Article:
Mary Heilman

When I first discovered Mary Heilman’s work sometime in the early nineties, I right away felt that she was a major figure. I responded immediately to her sensibility, and she struck me as an artist of very sophisticated and knowing sensibility. I showed her work to my students at every opportunity and put her in my personal canon. The work that struck me at that point was like the illustrated piece, although this is not a painting but a print.

Mary Heilman, Sunday morning 1987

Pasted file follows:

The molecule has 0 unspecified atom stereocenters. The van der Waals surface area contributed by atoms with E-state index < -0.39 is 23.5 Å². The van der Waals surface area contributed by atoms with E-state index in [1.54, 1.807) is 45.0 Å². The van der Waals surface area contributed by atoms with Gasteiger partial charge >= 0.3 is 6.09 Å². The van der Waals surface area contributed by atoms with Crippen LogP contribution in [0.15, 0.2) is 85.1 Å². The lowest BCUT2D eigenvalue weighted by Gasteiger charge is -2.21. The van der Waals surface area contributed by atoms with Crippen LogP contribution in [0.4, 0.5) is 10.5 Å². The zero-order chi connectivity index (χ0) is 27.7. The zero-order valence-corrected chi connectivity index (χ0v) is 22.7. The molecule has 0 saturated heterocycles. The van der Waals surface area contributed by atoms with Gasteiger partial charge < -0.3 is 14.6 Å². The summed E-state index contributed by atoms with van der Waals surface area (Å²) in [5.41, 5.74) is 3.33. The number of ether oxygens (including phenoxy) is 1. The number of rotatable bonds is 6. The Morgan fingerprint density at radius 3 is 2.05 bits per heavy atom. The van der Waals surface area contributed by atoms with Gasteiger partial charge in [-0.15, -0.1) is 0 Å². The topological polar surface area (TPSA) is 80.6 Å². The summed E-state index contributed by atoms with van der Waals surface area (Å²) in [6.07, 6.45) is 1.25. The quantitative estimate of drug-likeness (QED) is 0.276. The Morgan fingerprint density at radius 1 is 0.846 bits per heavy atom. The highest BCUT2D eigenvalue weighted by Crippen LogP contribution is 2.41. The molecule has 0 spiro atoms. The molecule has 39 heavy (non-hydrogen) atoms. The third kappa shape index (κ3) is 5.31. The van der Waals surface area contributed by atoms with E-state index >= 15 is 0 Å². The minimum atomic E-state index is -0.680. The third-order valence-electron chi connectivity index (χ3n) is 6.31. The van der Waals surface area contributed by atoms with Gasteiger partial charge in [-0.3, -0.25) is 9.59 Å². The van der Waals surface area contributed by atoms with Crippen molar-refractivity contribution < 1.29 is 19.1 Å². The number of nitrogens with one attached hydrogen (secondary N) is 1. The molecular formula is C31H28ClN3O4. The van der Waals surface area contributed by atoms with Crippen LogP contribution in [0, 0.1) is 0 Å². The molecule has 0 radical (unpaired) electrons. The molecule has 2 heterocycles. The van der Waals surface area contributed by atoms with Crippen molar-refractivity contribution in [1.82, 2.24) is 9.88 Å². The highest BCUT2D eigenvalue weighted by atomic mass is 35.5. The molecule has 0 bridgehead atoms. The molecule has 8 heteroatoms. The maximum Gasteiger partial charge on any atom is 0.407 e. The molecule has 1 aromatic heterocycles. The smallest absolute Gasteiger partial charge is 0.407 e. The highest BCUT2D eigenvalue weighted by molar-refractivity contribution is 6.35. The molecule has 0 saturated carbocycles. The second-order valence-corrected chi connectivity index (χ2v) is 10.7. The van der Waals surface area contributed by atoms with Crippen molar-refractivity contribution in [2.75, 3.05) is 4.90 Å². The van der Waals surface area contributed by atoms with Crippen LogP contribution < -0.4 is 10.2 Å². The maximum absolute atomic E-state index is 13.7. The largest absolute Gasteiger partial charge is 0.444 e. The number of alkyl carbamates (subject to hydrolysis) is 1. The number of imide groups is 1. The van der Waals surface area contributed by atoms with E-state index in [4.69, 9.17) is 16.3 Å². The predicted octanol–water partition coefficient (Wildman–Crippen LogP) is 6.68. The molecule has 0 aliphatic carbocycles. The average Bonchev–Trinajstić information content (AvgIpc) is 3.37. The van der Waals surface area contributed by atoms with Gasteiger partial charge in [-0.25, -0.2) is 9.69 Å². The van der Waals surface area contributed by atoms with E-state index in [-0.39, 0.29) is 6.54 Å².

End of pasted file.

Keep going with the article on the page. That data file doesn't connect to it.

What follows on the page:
The game with Mondrian, the way that things that look like they should line up don’t, the wobble in the lines and edges—it was all so obviously both intelligent and free. Those who describe her work as a joke really don’t do it justice, not because they are discounting her but because they evidently don’t understand the humor of modern art. Humor and warmth are very important elements in art, and Heilman has them both in quantity, but to call her work a joke is to miss something. It’s as if it has been understood but not felt, as if the “joke” has been identified but not got. Important to realize is that the joke is not at the expense of art, of any art, but with it. The painting doesn’t make fun of Mondrian or diminish abstraction in any way, it’s gently and in a friendly way moving along with him, and moving him along. The best word, for me, is sensibility, and that could stand in place of any amount of knowledge and intelligence (although it presupposes exactly those). Sensibility is productive, sensibility is attunement to the present, sensibility is competence in art, period. How disappointing then, to me, is that I no longer have such a high opinion of her work, although I’m not entirely sure of the cause. It may be the fault of her critics.

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